What Is the Foreign Exchange Market?
The foreign exchange market (also known as forex, FX, or the currencies market) is an over-the-counter (OTC) global marketplace that determines the exchange rate for currencies around the world. Participants in these markets can buy, sell, exchange, and speculate on the relative exchange rates of various currency pairs.
- The foreign exchange market is an over-the-counter (OTC) marketplace that determines the exchange rate for global currencies.
- It is, by far, the largest financial market in the world and is comprised of a global network of financial centers that transact 24 hours a day, closing only on the weekends.
- Currencies are always traded in pairs, so the "value" of one of the currencies in that pair is relative to the value of the other.
Forex Market Basics
Understanding the Foreign Exchange Market
The foreign exchange market—also called forex, FX, or currency market—was one of the original financial markets formed to bring structure to the burgeoning global economy. In terms of trading volume, it is, by far, the largest financial market in the world. Aside from providing a venue for the buying, selling, exchanging, and speculation of currencies, the forex market also enables currency conversion for international trade settlements and investments.
According to the Bank for International Settlements (BIS), which is owned by central banks, trading in foreign exchange markets averaged $6.6 trillion per day in April 2019.
Currencies are always traded in pairs, so the "value" of one of the currencies in that pair is relative to the value of the other. This determines how much of country A's currency country B can buy, and vice versa. Establishing this relationship (price) for the global markets is the main function of the foreign exchange market. This also greatly enhances liquidity in all other financial markets, which is key to overall stability.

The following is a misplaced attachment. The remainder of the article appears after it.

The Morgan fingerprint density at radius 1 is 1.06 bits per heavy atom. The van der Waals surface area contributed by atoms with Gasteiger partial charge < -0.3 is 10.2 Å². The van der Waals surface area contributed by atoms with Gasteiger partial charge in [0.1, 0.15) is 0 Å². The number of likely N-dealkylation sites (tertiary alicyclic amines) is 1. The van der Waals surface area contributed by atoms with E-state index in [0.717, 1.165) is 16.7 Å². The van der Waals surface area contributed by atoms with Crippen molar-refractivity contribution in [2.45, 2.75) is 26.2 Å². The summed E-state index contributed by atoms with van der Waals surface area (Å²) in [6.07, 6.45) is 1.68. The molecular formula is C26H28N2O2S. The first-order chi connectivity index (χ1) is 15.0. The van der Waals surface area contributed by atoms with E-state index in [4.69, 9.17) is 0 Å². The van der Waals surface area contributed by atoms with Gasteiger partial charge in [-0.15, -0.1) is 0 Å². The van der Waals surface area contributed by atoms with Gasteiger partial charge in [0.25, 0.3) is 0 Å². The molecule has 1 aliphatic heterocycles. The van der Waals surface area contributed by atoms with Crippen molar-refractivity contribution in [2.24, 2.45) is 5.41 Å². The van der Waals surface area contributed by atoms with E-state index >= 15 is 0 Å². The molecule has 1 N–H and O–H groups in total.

The value of a country's currency depends on whether it is a "free float" or "fixed float." Free-floating currencies are those whose relative value is determined by free-market forces, such as supply-demand relationships. A fixed float is where a country's governing body sets its currency's relative value to other currencies, often by pegging it to some standard. Free-floating currencies include the U.S. dollar, Japanese yen, and British pound, while examples of fixed floating currencies include the Chinese Yuan and the Indian Rupee.
One of the most unique features of the forex market is that it is comprised of a global network of financial centers that transact 24 hours a day, closing only on the weekends. As one major forex hub closes, another hub in a different part of the world remains open for business. This increases the liquidity available in currency markets, which adds to its appeal as the largest asset class available to investors.
The most liquid trading pairs are, in descending order of liquidity:
The leverage available in FX markets is one of the highest that traders and investors can find anywhere. Leverage is a loan given to an investor by their broker. With this loan, investors are able to increase their trade size, which could translate to greater profitability. A word of caution, though: losses are also amplified.
For example, investors who have a $1,000 forex market account can trade $100,000 worth of currency with a margin of 1%. This is referred to as having a 100:1 leverage. Their profit or loss will be based on the $100,000 notional amount.
Benefits of Using the Forex Market
There are some key factors that differentiate the forex market from others, like the stock market.
- There are fewer rules, which means investors aren't held to the strict standards or regulations found in other markets.
- There are no clearing houses and no central bodies that oversee the forex market.
- Most investors won't have to pay the traditional fees or commissions that you would on another market.
- Because the market is open 24 hours a day, you can trade at any time of day, which means there's no cut-off time to be able to participate in the market.
- Finally, if you're worried about risk and reward, you can get in and out whenever you want, and you can buy as much currency as you can afford based on your account balance and your broker's rules for leverage.